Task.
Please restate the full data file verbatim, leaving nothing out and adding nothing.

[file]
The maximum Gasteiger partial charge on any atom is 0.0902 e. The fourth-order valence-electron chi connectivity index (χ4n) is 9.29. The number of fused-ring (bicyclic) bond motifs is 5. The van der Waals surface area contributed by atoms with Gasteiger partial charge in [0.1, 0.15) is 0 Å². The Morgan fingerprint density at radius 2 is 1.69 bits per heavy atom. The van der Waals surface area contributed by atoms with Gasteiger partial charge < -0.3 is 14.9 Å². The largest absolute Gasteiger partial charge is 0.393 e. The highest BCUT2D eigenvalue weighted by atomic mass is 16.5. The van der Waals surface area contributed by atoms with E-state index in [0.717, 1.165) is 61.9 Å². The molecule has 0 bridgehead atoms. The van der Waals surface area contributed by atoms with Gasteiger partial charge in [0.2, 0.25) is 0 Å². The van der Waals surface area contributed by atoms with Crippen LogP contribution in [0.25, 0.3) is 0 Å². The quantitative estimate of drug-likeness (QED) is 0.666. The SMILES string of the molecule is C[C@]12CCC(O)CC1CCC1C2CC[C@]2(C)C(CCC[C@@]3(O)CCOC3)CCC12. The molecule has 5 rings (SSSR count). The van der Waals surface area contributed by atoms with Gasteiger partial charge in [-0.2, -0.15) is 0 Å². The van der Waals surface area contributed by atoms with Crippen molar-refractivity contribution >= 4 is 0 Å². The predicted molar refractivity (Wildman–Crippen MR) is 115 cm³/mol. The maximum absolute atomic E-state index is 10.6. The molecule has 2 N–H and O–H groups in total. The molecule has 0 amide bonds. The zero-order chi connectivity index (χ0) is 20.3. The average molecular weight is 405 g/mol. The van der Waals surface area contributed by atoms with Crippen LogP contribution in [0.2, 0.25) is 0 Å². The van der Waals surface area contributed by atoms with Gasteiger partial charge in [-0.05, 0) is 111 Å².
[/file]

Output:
The maximum Gasteiger partial charge on any atom is 0.0902 e. The fourth-order valence-electron chi connectivity index (χ4n) is 9.29. The number of fused-ring (bicyclic) bond motifs is 5. The van der Waals surface area contributed by atoms with Gasteiger partial charge in [0.1, 0.15) is 0 Å². The Morgan fingerprint density at radius 2 is 1.69 bits per heavy atom. The van der Waals surface area contributed by atoms with Gasteiger partial charge < -0.3 is 14.9 Å². The largest absolute Gasteiger partial charge is 0.393 e. The highest BCUT2D eigenvalue weighted by atomic mass is 16.5. The van der Waals surface area contributed by atoms with E-state index in [0.717, 1.165) is 61.9 Å². The molecule has 0 bridgehead atoms. The van der Waals surface area contributed by atoms with Gasteiger partial charge in [0.2, 0.25) is 0 Å². The van der Waals surface area contributed by atoms with Crippen LogP contribution in [0.25, 0.3) is 0 Å². The quantitative estimate of drug-likeness (QED) is 0.666. The SMILES string of the molecule is C[C@]12CCC(O)CC1CCC1C2CC[C@]2(C)C(CCC[C@@]3(O)CCOC3)CCC12. The molecule has 5 rings (SSSR count). The van der Waals surface area contributed by atoms with Gasteiger partial charge in [-0.2, -0.15) is 0 Å². The van der Waals surface area contributed by atoms with Crippen molar-refractivity contribution >= 4 is 0 Å². The predicted molar refractivity (Wildman–Crippen MR) is 115 cm³/mol. The maximum absolute atomic E-state index is 10.6. The molecule has 2 N–H and O–H groups in total. The molecule has 0 amide bonds. The zero-order chi connectivity index (χ0) is 20.3. The average molecular weight is 405 g/mol. The van der Waals surface area contributed by atoms with Crippen LogP contribution in [0.2, 0.25) is 0 Å². The van der Waals surface area contributed by atoms with Gasteiger partial charge in [-0.05, 0) is 111 Å².